The House has voted to restore abortion rights nationwide in Democrats' first legislative response to the Supreme Court's landmark decision overturning Roe v. Wade. However, the bill has little chance of becoming law, with the necessary support lacking in the 50-50 Senate. Yet voting marks the beginning of a new era in the debate as lawmakers, governors, and legislatures grapple with the impact of the court's decision. The legislation passed 219-210, per the AP. This is the second time the House has passed the bill, which would expand on the protections Roe had previously provided by banning what supporters say are medically unnecessary restrictions that block access to safe and accessible abortions. The bill would prevent abortion bans earlier than 24 weeks, which is when fetal viability is generally thought to begin.
It also allows exceptions for abortions after fetal viability when a provider determines the life or health of the mother is at risk. The Democrats' proposal would also prevent states from requiring providers to share "medically inaccurate" information, or from requiring additional tests or waiting periods, often aimed at dissuading a patient from having an abortion. The House also approved a separate bill to prohibit punishment for a woman or child who decides to travel to another state to get an abortion, 223-205. That bill also specifies that doctors can't be punished for providing reproductive care outside their home state. Democratic Rep. Lizzie Fletcher of Texas, one of the bill's authors, said the threats to travel "fail to reflect the fundamental rights that are granted in our Constitution."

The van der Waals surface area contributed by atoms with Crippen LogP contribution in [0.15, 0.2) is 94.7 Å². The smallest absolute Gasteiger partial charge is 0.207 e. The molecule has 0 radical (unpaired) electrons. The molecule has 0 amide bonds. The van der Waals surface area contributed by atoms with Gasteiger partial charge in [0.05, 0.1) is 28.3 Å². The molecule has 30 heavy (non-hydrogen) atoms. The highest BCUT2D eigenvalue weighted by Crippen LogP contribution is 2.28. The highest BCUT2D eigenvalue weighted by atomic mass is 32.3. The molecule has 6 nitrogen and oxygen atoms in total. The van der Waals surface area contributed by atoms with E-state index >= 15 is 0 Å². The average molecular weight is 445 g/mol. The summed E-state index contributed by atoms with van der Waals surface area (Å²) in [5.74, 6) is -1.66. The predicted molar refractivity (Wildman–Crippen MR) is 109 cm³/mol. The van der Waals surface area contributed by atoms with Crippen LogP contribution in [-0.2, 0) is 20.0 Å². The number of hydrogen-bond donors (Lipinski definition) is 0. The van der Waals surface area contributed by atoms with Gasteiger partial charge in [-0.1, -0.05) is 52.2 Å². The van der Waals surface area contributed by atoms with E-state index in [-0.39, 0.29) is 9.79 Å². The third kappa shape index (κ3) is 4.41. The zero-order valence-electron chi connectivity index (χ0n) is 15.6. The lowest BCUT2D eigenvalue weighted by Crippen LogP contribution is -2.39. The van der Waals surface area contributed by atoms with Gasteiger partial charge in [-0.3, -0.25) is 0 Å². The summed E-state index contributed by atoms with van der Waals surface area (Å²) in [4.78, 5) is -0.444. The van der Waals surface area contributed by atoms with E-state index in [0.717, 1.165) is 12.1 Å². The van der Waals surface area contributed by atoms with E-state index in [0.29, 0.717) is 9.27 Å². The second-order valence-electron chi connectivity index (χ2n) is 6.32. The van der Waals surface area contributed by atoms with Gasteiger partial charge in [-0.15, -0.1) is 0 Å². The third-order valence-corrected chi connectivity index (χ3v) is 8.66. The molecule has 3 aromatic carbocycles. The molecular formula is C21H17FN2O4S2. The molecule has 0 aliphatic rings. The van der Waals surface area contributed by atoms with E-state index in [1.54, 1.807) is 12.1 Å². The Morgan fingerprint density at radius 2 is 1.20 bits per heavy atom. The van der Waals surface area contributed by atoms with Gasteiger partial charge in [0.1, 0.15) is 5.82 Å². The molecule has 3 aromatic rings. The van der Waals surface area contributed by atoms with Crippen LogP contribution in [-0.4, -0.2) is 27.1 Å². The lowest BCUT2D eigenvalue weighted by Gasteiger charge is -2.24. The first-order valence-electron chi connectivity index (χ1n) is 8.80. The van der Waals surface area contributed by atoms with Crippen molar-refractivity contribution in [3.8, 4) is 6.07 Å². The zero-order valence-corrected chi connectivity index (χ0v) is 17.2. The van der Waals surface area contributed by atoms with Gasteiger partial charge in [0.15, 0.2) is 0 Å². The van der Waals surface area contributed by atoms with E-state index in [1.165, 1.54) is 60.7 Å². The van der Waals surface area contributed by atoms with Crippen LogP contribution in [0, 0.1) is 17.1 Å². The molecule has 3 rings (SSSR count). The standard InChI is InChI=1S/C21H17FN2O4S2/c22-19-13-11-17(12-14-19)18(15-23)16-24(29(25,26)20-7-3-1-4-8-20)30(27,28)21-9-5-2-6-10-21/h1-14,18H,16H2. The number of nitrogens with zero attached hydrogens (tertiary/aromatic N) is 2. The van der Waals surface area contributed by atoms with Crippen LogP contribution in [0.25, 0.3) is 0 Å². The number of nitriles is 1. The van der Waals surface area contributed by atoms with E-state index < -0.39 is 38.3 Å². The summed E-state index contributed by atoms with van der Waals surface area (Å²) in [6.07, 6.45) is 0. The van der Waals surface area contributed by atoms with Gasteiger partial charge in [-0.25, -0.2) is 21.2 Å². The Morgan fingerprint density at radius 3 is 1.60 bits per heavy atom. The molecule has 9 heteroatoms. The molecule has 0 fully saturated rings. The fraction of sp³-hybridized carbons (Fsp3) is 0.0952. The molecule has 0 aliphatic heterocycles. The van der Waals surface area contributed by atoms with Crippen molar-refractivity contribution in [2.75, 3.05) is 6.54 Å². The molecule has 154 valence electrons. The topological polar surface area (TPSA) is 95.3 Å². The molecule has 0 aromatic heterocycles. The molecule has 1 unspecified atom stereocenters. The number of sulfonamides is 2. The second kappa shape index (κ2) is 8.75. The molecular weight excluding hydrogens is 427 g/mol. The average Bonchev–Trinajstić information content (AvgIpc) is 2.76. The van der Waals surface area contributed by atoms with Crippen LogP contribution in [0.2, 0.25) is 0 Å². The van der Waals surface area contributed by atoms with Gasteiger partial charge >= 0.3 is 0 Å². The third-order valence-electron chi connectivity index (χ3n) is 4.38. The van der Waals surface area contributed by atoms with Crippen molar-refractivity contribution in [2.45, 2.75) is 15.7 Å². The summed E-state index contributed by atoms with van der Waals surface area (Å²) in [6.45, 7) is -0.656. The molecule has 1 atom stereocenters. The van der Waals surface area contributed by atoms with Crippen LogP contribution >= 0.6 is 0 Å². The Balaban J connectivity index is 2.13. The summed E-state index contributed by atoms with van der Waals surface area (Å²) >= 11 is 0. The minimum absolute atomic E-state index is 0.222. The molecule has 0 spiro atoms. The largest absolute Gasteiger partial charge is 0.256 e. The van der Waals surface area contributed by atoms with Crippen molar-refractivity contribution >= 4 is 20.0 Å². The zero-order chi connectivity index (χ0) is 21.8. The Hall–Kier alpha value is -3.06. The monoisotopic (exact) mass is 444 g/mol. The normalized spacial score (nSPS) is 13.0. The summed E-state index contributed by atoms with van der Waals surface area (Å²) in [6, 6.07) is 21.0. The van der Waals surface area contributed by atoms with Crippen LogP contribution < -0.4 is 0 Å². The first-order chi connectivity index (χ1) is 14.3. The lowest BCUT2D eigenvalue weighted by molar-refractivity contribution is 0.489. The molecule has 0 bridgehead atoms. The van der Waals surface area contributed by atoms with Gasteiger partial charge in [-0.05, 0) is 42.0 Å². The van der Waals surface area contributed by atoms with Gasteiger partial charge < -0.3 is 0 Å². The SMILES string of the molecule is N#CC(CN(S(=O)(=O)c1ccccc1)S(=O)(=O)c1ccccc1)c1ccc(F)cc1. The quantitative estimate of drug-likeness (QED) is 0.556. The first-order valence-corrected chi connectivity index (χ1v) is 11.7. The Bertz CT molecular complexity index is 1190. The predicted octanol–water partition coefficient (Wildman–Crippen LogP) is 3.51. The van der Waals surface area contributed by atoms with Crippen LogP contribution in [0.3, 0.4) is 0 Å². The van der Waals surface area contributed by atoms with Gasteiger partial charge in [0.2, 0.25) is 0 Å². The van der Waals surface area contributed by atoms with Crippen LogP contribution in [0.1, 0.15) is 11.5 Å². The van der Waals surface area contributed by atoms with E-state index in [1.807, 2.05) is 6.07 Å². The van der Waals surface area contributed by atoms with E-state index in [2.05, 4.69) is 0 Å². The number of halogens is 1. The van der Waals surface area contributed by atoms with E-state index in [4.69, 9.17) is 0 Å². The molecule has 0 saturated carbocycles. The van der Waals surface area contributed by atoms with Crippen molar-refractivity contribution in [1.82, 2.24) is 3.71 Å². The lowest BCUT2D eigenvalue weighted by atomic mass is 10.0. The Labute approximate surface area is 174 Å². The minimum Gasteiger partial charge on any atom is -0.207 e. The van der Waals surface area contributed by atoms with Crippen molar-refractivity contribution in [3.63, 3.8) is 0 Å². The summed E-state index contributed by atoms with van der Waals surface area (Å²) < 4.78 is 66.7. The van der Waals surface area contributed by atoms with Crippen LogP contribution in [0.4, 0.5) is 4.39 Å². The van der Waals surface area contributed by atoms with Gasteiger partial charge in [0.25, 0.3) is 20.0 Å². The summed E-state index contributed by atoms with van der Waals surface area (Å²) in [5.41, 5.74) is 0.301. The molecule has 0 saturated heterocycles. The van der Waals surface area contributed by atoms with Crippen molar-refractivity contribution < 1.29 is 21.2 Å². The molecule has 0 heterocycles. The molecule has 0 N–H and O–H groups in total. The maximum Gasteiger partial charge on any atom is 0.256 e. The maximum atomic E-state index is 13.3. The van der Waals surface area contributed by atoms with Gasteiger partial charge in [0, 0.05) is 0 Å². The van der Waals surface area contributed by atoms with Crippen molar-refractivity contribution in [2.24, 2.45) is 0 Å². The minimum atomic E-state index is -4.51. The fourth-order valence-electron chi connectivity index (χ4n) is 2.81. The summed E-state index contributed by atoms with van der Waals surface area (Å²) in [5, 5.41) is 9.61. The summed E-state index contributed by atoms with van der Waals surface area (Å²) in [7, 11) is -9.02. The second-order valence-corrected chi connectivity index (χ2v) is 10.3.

The Constitution doesn't explicitly say travel between states is a right, though the Supreme Court has said it is a right that "has been firmly established and repeatedly recognized." Yet the court has never said exactly where the right to travel comes from, and that could leave it open to challenge or elimination, as the right to an abortion was. "Just three weeks ago the Supreme Court took a wrecking ball to the fundamental rights by overturning Roe v. Wade," said House Speaker Nancy Pelosi ahead of the votes. "It is outrageous that 50 years later, women must again fight for our most basic rights against an extremist court." Republicans spoke forcefully against the bills, praising the Supreme Court's decision and warning that the legislation would go further than Roe ever did when it comes to legalizing abortion.
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